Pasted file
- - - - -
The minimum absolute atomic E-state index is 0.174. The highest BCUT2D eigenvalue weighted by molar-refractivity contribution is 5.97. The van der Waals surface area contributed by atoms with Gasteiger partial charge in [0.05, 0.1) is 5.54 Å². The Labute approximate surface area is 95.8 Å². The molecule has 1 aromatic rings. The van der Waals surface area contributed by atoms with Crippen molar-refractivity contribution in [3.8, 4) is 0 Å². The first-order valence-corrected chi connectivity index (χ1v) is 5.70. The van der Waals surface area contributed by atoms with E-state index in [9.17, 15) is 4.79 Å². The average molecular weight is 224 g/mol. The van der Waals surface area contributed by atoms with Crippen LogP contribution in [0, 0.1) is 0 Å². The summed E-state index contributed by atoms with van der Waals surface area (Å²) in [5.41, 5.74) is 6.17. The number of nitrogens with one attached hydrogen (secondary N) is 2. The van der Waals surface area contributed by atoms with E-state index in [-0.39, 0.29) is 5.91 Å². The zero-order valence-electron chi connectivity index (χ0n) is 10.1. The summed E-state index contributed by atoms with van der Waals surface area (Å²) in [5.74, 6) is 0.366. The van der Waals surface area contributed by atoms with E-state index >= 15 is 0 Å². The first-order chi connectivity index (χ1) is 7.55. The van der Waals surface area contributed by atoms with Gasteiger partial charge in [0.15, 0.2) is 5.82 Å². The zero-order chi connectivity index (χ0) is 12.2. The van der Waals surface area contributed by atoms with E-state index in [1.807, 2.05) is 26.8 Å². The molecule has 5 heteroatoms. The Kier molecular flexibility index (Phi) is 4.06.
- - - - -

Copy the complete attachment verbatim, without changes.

The minimum absolute atomic E-state index is 0.174. The highest BCUT2D eigenvalue weighted by molar-refractivity contribution is 5.97. The van der Waals surface area contributed by atoms with Gasteiger partial charge in [0.05, 0.1) is 5.54 Å². The Labute approximate surface area is 95.8 Å². The molecule has 1 aromatic rings. The van der Waals surface area contributed by atoms with Crippen molar-refractivity contribution in [3.8, 4) is 0 Å². The first-order valence-corrected chi connectivity index (χ1v) is 5.70. The van der Waals surface area contributed by atoms with E-state index in [9.17, 15) is 4.79 Å². The average molecular weight is 224 g/mol. The van der Waals surface area contributed by atoms with Crippen LogP contribution in [0, 0.1) is 0 Å². The summed E-state index contributed by atoms with van der Waals surface area (Å²) in [5.41, 5.74) is 6.17. The number of nitrogens with one attached hydrogen (secondary N) is 2. The van der Waals surface area contributed by atoms with E-state index in [-0.39, 0.29) is 5.91 Å². The zero-order valence-electron chi connectivity index (χ0n) is 10.1. The summed E-state index contributed by atoms with van der Waals surface area (Å²) in [5.74, 6) is 0.366. The van der Waals surface area contributed by atoms with E-state index >= 15 is 0 Å². The first-order chi connectivity index (χ1) is 7.55. The van der Waals surface area contributed by atoms with Gasteiger partial charge in [0.15, 0.2) is 5.82 Å². The zero-order chi connectivity index (χ0) is 12.2. The van der Waals surface area contributed by atoms with E-state index in [1.807, 2.05) is 26.8 Å². The molecule has 5 heteroatoms. The Kier molecular flexibility index (Phi) is 4.06.